The Fed is still in wait and see mode

BY ERIC VANRAES

Monthly Fund Commentary
19 May 2016

BY ERIC VANRAES

In April, concerns about Brexit and Greece in Europe combined with the US Presidential election and Dilma’s probable impeachment in Brazil were among the key drivers of the markets, but with a less pronounced impact than the pursuit of the strong rebound of oil prices, from $38.30 to 45.90. Central banks did not change their monetary policies this month. In Europe, the ECB was supposed to start its CSPP program after having raised its QE from EUR 60 to 80 billion/month in March. In the US, the Fed left its rate unchanged but opened the door to raising interest rates in June thanks to an improvement in global financial markets.

In this context, the 2y US Treasury yield slightly increased from 0.72% to 0.78% (+6 bps), the 5y yield from 1.20% to 1.29% (+9 bps), the 10y from from 1.77% to 1.83% (+6 bps) and the famous 30y long bond from 2.61% to 2.68% (+7 bp). On the credit side, the European iTraxx Main stayed around 73 bps while the US corporate CDX index did not move significantly, from 79 to 77 bp (-2 bps).

In March, the Investment Adviser did not change the global strategy which was implemented in June 2015, favouring high quality and liquidity. The Investment Adviser bought the new Korea Resources 2021 in the primary market, decreasing the weight of General Electric 2017. He sold the remaining position in Temasek 2042 (AAA Singapore Government) against the 30y benchmark US Treasury 2.5% February 2046. Finally, he also increased the weight of this position when 30y yields climbed to 2.75% on 26th April pushing the modified duration of the Fund to 5.9.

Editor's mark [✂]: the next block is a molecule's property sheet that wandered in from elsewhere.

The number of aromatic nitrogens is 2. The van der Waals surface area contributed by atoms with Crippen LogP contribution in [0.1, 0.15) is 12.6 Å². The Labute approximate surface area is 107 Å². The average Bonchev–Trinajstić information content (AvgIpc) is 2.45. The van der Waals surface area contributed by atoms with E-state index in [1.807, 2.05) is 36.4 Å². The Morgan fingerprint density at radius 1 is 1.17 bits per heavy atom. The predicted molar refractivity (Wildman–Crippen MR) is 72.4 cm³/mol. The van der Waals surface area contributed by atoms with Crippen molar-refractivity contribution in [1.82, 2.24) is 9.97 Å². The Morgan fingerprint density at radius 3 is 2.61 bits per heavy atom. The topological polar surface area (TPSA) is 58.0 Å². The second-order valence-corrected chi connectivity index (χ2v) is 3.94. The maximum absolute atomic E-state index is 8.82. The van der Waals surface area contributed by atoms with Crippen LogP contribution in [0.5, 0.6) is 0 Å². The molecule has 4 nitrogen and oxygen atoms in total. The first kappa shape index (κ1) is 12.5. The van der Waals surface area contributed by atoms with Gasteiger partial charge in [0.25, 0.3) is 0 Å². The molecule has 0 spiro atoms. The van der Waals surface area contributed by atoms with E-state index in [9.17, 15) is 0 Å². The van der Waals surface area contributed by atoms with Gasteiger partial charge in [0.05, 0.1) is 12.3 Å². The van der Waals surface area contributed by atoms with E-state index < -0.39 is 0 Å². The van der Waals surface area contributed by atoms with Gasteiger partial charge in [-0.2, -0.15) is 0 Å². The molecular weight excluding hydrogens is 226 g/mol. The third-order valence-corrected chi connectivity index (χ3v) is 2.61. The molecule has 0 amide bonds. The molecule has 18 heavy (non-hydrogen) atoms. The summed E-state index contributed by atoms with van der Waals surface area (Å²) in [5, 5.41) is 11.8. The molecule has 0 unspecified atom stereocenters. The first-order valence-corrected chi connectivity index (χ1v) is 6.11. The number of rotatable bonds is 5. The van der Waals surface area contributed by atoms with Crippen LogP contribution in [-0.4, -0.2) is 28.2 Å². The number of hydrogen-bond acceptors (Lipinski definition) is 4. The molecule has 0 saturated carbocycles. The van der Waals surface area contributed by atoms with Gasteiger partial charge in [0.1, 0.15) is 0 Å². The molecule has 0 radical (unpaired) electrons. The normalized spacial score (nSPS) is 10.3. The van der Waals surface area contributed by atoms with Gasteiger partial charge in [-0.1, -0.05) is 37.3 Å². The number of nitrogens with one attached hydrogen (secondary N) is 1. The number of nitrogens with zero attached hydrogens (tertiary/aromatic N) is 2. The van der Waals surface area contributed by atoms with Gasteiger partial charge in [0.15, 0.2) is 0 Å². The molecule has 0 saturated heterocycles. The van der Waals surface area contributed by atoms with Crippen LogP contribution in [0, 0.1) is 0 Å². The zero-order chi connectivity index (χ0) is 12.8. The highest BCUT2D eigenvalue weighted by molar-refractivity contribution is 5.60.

The Investment Adviser believes that the ECB will stay ultra-accommodative in the coming months. Mr Draghi already “did the job” at the ECB meeting in March but will not hesitate to implement other unconventional measures if needed. The economic conditions are not particularly improving in the Eurozone with weak growth and, more importantly (as it is the unique mandate of the ECB) low inflation. During the last ECB meeting, Mr Draghi announced a decrease of his inflation forecast in 2018 to 1.8%, still below the ECB target of 2%. It means that “Super Mario” admitted implicitly that the ECB will not reach its goal in the coming 2 years. Regarding the Fed’s policy, the behaviour of the FOMC in 2016 is still unclear: inflation is low but will increase gradually (due to the base effect after the sharp decrease of oil prices in 2015), oil prices seem to be climbing to the $45-50 range, international issues are unclear (China in particular raises two questions, the exact situation of the economy and the probability of a Renminbi devaluation) and the Fed is still expecting more rate hikes than the market. The Portfolio Manager still believes that there will be no more than one rate hike this year and that the probability of zero hikes will increase gradually (simultaneously with the probability of a recession in 2017).

The Investment Adviser is still extremely cautious on corporate spreads and on liquidity of the credit market. He will continue to focus his investments on high quality corporates and government agencies. High beta names will be avoided except short maturities with a “buy and hold until maturity” strategy. The modified duration of the Fund may increase above 6 as any rebound of 30y Treasury yields above 2.75% would be an opportunity to increase investments in long bonds. The Investment Adviser still believes that positive returns will be achievable as a result of the carry of government-owned bonds and high-quality corporates, their spread tightening potential, credit selection and active management of duration and yield curve.

 

The views and statements contained herein are those of Sturdza Private Banking Group in their capacity as Investment Advisers to the Fund as of 13/05/16 and are based on internal research and modelling.